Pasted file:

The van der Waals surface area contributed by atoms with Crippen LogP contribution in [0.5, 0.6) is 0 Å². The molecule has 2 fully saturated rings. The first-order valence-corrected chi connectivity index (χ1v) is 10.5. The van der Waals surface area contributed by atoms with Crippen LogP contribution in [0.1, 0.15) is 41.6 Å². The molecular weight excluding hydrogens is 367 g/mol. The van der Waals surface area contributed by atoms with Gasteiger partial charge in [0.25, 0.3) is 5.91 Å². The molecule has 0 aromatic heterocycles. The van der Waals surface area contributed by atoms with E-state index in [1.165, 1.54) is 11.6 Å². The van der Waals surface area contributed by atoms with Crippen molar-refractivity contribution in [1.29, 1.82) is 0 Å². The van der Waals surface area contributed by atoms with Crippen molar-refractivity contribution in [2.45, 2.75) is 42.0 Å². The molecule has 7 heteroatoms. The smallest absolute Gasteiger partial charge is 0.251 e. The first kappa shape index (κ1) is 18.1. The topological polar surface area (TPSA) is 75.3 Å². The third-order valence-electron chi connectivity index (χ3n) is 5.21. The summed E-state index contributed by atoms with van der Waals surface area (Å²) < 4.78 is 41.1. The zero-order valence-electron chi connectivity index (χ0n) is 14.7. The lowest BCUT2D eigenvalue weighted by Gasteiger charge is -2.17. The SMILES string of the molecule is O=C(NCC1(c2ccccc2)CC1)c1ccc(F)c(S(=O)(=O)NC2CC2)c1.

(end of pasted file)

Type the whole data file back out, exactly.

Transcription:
The van der Waals surface area contributed by atoms with Crippen LogP contribution in [0.5, 0.6) is 0 Å². The molecule has 2 fully saturated rings. The first-order valence-corrected chi connectivity index (χ1v) is 10.5. The van der Waals surface area contributed by atoms with Crippen LogP contribution in [0.1, 0.15) is 41.6 Å². The molecular weight excluding hydrogens is 367 g/mol. The van der Waals surface area contributed by atoms with Gasteiger partial charge in [0.25, 0.3) is 5.91 Å². The molecule has 0 aromatic heterocycles. The van der Waals surface area contributed by atoms with E-state index in [1.165, 1.54) is 11.6 Å². The van der Waals surface area contributed by atoms with Crippen molar-refractivity contribution in [1.29, 1.82) is 0 Å². The van der Waals surface area contributed by atoms with Crippen molar-refractivity contribution in [2.45, 2.75) is 42.0 Å². The molecule has 7 heteroatoms. The smallest absolute Gasteiger partial charge is 0.251 e. The first kappa shape index (κ1) is 18.1. The topological polar surface area (TPSA) is 75.3 Å². The third-order valence-electron chi connectivity index (χ3n) is 5.21. The summed E-state index contributed by atoms with van der Waals surface area (Å²) < 4.78 is 41.1. The zero-order valence-electron chi connectivity index (χ0n) is 14.7. The lowest BCUT2D eigenvalue weighted by Gasteiger charge is -2.17. The SMILES string of the molecule is O=C(NCC1(c2ccccc2)CC1)c1ccc(F)c(S(=O)(=O)NC2CC2)c1.